Perhaps you were wondering about that Odysseus tied to the mast on our blog header.
Well, it comes from “The Iliad and the Odyssey” by Evelyn O. Wilson (1915-2006). That’s a narrative group of more than two dozen grey terracotta sculptures, each about sixteen inches in height, executed in the early 1990s.
These works, along with paintings by the sculptor’s husband, noted American artist Ben Wilson (1913-2001), have been on permanent display in the RU Classics department since 2006.
The artists’ daughter, Joanne Wilson Jaffe, and the Ben and Evelyn Wilson Foundation, gave Rutgers Classics this unusually generous gift.
In fact, Rutgers-New Brunswick is building a rich collection of Wilsoniana, with other pieces by the two artists in its Jane Voorhees Zimmerli Art Museum, its Art Library, and (most recently) in the lobby of its Department of Women’s and Gender Studies.
There’s a short film entitled “The Turbulent Ground” that Florida fine arts and antiques dealer Don Elder has made about Ben Wilson. “It’s terrific”, said Joanne Jaffe, “and offers rare insight into Ben’s thinking and paintings.” Wilson was a painter of the Abstract Expressionist school and a veteran of the WPA.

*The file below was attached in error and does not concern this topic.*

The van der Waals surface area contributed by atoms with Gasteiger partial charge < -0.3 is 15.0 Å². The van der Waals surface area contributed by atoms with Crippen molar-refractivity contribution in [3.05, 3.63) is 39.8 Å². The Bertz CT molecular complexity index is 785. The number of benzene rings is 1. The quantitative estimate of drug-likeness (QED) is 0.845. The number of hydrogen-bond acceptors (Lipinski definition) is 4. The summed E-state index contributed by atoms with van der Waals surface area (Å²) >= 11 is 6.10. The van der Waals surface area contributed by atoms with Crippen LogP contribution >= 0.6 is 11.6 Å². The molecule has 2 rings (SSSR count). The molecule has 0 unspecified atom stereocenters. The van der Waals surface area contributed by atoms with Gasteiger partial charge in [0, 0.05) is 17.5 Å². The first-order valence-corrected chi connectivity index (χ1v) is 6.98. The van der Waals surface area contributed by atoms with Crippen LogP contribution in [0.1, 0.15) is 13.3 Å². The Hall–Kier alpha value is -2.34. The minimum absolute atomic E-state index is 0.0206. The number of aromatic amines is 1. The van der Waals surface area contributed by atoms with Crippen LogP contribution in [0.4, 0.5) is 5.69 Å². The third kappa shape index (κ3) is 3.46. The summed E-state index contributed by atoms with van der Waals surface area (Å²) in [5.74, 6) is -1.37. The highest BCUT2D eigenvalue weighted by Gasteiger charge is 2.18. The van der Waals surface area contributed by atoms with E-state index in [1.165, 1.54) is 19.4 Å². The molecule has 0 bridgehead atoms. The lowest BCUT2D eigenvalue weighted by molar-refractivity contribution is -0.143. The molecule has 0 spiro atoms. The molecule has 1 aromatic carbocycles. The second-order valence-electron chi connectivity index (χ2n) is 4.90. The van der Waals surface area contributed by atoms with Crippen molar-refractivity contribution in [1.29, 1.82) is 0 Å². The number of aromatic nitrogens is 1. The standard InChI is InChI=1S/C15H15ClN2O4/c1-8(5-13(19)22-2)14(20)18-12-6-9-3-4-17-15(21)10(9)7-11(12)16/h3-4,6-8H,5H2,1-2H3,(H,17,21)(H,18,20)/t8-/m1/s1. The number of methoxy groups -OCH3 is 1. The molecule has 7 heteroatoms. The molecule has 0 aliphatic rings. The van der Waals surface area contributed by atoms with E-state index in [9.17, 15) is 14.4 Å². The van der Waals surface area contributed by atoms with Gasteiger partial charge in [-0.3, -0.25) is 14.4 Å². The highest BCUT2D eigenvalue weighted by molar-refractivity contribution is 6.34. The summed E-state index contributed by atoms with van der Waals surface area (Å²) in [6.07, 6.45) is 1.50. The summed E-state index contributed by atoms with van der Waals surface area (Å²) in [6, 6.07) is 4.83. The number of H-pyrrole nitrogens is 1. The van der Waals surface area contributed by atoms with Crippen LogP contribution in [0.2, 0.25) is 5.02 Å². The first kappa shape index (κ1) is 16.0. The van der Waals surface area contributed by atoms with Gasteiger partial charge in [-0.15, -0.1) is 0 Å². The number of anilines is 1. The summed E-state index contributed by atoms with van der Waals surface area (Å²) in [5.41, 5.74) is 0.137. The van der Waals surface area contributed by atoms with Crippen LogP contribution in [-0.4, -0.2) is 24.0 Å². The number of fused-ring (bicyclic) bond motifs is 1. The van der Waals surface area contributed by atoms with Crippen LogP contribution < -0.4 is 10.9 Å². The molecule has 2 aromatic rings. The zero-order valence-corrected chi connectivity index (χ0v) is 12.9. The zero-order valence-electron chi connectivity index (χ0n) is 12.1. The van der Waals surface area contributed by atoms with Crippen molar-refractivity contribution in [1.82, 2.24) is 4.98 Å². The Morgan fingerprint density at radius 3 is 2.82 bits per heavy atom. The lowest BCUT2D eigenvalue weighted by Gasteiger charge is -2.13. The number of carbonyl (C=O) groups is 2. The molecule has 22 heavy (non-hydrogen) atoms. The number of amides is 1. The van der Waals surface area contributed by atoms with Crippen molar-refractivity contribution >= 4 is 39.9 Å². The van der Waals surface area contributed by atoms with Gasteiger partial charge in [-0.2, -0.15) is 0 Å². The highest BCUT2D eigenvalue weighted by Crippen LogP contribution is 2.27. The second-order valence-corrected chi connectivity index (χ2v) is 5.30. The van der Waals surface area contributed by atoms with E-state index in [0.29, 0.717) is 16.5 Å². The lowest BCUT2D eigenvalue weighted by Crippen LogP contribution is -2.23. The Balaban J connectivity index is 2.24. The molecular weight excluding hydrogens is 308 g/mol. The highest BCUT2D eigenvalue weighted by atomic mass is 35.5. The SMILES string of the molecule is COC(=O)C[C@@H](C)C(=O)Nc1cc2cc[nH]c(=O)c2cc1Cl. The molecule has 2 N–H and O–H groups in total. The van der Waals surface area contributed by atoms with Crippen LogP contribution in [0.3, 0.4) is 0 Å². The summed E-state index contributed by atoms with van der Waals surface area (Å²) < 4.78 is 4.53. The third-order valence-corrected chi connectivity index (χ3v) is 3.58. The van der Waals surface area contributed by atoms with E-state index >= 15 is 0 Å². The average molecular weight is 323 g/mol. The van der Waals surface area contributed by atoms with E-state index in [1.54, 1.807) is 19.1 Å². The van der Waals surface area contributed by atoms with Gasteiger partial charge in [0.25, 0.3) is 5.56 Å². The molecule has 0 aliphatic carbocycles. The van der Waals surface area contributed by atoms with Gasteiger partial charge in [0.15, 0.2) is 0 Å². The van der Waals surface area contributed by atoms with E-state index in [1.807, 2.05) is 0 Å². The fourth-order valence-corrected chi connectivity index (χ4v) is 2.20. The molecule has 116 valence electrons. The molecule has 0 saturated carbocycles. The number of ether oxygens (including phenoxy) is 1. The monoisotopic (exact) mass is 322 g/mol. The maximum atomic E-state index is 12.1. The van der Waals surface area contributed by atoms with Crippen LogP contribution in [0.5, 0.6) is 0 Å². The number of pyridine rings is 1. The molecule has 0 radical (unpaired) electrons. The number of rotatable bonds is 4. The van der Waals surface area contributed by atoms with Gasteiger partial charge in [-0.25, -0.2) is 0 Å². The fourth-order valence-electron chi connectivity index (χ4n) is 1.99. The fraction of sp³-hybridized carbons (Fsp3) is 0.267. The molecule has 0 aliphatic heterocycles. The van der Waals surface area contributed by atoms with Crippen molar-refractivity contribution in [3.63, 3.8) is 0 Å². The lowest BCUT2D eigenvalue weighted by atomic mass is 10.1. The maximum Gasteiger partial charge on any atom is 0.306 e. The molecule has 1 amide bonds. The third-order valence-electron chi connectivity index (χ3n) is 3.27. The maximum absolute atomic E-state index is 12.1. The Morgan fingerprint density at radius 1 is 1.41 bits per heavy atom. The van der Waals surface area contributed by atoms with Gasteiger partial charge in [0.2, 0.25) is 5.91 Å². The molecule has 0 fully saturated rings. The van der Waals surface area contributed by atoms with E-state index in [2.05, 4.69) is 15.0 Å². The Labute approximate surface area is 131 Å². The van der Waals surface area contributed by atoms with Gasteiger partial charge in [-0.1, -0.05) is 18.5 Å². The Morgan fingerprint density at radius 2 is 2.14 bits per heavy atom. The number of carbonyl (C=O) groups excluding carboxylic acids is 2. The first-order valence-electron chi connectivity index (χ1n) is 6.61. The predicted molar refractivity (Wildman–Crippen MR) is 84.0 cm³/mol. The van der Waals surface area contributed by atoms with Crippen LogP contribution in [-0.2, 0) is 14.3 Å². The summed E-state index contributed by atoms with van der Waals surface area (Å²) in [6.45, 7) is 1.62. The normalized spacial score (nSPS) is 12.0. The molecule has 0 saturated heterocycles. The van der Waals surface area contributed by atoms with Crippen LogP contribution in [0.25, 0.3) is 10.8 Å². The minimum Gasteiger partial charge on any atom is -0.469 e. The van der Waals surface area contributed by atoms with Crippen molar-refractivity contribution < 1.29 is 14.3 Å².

But of the Homeric sculptures at Rutgers Classics, why not let Evelyn Wilson tell the story in her own words?
As it happens, Rutgers was to receive also the Canterbury Tales and Mother Goose cycles. But keep reading–we’ve only just started!
So what happened next?
To view any piece from the group of 26 sculptures in Evelyn Wilson’s Iliad and Odyssey series, point and click at one of the following thumbnails…
And now for the pieces by Ben Wilson in the RU Classics collection…
Evelyn Wilson’s book of memoirs and sculptures, The Prince of Whales and Other Tales (featured above), was compiled as a gift by her daughter Joanne Wilson Jaffe, who is herself a ceramist. Their work can be viewed online at The Gallery of Functional Art. Nancy Rica Schiff is the photographer who produced the later portraits of Evelyn and Ben Wilson. Don Elder photographed the Iliad and Odyssey sculptures.